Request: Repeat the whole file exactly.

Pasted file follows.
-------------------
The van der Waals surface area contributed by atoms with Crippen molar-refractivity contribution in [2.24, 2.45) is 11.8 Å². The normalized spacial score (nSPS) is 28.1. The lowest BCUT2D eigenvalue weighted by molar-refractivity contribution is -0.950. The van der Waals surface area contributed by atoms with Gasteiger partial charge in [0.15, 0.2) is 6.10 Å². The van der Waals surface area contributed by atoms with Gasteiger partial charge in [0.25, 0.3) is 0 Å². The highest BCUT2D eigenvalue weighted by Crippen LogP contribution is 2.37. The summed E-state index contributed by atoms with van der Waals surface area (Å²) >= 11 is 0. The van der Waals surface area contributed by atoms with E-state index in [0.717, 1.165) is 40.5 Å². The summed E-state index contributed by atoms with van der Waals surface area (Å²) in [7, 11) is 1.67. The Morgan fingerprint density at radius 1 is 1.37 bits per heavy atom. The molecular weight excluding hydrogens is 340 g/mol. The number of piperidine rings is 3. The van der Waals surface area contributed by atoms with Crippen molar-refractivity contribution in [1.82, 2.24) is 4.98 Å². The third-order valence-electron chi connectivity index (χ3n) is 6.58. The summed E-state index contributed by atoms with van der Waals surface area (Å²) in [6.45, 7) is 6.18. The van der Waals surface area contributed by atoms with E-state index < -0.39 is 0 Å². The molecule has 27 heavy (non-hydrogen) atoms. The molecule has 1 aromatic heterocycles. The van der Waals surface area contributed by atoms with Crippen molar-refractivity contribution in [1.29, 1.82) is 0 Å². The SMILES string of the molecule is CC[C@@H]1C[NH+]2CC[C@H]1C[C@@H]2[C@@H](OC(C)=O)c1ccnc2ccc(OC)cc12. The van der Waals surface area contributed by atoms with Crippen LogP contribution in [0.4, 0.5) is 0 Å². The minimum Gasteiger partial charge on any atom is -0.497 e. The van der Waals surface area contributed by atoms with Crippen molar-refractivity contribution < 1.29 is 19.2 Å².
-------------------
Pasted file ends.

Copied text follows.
The van der Waals surface area contributed by atoms with Crippen molar-refractivity contribution in [2.24, 2.45) is 11.8 Å². The normalized spacial score (nSPS) is 28.1. The lowest BCUT2D eigenvalue weighted by molar-refractivity contribution is -0.950. The van der Waals surface area contributed by atoms with Gasteiger partial charge in [0.15, 0.2) is 6.10 Å². The van der Waals surface area contributed by atoms with Gasteiger partial charge in [0.25, 0.3) is 0 Å². The highest BCUT2D eigenvalue weighted by Crippen LogP contribution is 2.37. The summed E-state index contributed by atoms with van der Waals surface area (Å²) >= 11 is 0. The van der Waals surface area contributed by atoms with E-state index in [0.717, 1.165) is 40.5 Å². The summed E-state index contributed by atoms with van der Waals surface area (Å²) in [7, 11) is 1.67. The Morgan fingerprint density at radius 1 is 1.37 bits per heavy atom. The molecular weight excluding hydrogens is 340 g/mol. The number of piperidine rings is 3. The van der Waals surface area contributed by atoms with Crippen molar-refractivity contribution in [1.82, 2.24) is 4.98 Å². The third-order valence-electron chi connectivity index (χ3n) is 6.58. The summed E-state index contributed by atoms with van der Waals surface area (Å²) in [6.45, 7) is 6.18. The van der Waals surface area contributed by atoms with E-state index < -0.39 is 0 Å². The molecule has 27 heavy (non-hydrogen) atoms. The molecule has 1 aromatic heterocycles. The van der Waals surface area contributed by atoms with Crippen molar-refractivity contribution in [1.29, 1.82) is 0 Å². The SMILES string of the molecule is CC[C@@H]1C[NH+]2CC[C@H]1C[C@@H]2[C@@H](OC(C)=O)c1ccnc2ccc(OC)cc12. The van der Waals surface area contributed by atoms with Crippen LogP contribution in [0.4, 0.5) is 0 Å². The minimum Gasteiger partial charge on any atom is -0.497 e. The van der Waals surface area contributed by atoms with Crippen molar-refractivity contribution < 1.29 is 19.2 Å².